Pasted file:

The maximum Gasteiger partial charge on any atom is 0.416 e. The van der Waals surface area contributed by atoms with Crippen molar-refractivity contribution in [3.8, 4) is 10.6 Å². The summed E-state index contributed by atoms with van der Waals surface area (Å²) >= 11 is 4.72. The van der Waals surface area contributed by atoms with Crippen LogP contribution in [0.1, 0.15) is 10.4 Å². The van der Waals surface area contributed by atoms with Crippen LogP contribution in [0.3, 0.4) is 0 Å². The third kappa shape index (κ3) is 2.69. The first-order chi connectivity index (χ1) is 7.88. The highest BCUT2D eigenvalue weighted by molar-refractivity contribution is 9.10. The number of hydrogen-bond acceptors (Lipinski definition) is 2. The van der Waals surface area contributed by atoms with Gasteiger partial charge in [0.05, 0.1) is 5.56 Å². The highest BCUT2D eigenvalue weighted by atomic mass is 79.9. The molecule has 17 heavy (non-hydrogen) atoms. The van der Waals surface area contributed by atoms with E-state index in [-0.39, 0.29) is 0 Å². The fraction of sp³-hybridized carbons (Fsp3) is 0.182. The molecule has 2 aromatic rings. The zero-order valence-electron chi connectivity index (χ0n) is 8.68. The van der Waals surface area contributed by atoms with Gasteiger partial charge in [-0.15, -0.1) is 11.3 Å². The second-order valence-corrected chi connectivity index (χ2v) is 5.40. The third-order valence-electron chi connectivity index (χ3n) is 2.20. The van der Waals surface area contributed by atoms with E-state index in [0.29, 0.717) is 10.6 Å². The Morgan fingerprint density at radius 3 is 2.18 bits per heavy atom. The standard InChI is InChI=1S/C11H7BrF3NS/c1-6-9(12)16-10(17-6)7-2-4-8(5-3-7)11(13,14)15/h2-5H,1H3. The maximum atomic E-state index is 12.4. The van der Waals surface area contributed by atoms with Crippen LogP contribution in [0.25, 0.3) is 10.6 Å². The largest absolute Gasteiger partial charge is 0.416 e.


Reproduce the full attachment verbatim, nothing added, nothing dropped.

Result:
The maximum Gasteiger partial charge on any atom is 0.416 e. The van der Waals surface area contributed by atoms with Crippen molar-refractivity contribution in [3.8, 4) is 10.6 Å². The summed E-state index contributed by atoms with van der Waals surface area (Å²) >= 11 is 4.72. The van der Waals surface area contributed by atoms with Crippen LogP contribution in [0.1, 0.15) is 10.4 Å². The van der Waals surface area contributed by atoms with Crippen LogP contribution in [0.3, 0.4) is 0 Å². The third kappa shape index (κ3) is 2.69. The first-order chi connectivity index (χ1) is 7.88. The highest BCUT2D eigenvalue weighted by molar-refractivity contribution is 9.10. The number of hydrogen-bond acceptors (Lipinski definition) is 2. The van der Waals surface area contributed by atoms with Gasteiger partial charge in [0.05, 0.1) is 5.56 Å². The highest BCUT2D eigenvalue weighted by atomic mass is 79.9. The molecule has 17 heavy (non-hydrogen) atoms. The van der Waals surface area contributed by atoms with E-state index in [-0.39, 0.29) is 0 Å². The fraction of sp³-hybridized carbons (Fsp3) is 0.182. The molecule has 2 aromatic rings. The zero-order valence-electron chi connectivity index (χ0n) is 8.68. The van der Waals surface area contributed by atoms with Gasteiger partial charge in [-0.15, -0.1) is 11.3 Å². The second-order valence-corrected chi connectivity index (χ2v) is 5.40. The third-order valence-electron chi connectivity index (χ3n) is 2.20. The van der Waals surface area contributed by atoms with E-state index in [0.29, 0.717) is 10.6 Å². The Morgan fingerprint density at radius 3 is 2.18 bits per heavy atom. The standard InChI is InChI=1S/C11H7BrF3NS/c1-6-9(12)16-10(17-6)7-2-4-8(5-3-7)11(13,14)15/h2-5H,1H3. The maximum atomic E-state index is 12.4. The van der Waals surface area contributed by atoms with Crippen LogP contribution in [0.25, 0.3) is 10.6 Å². The largest absolute Gasteiger partial charge is 0.416 e.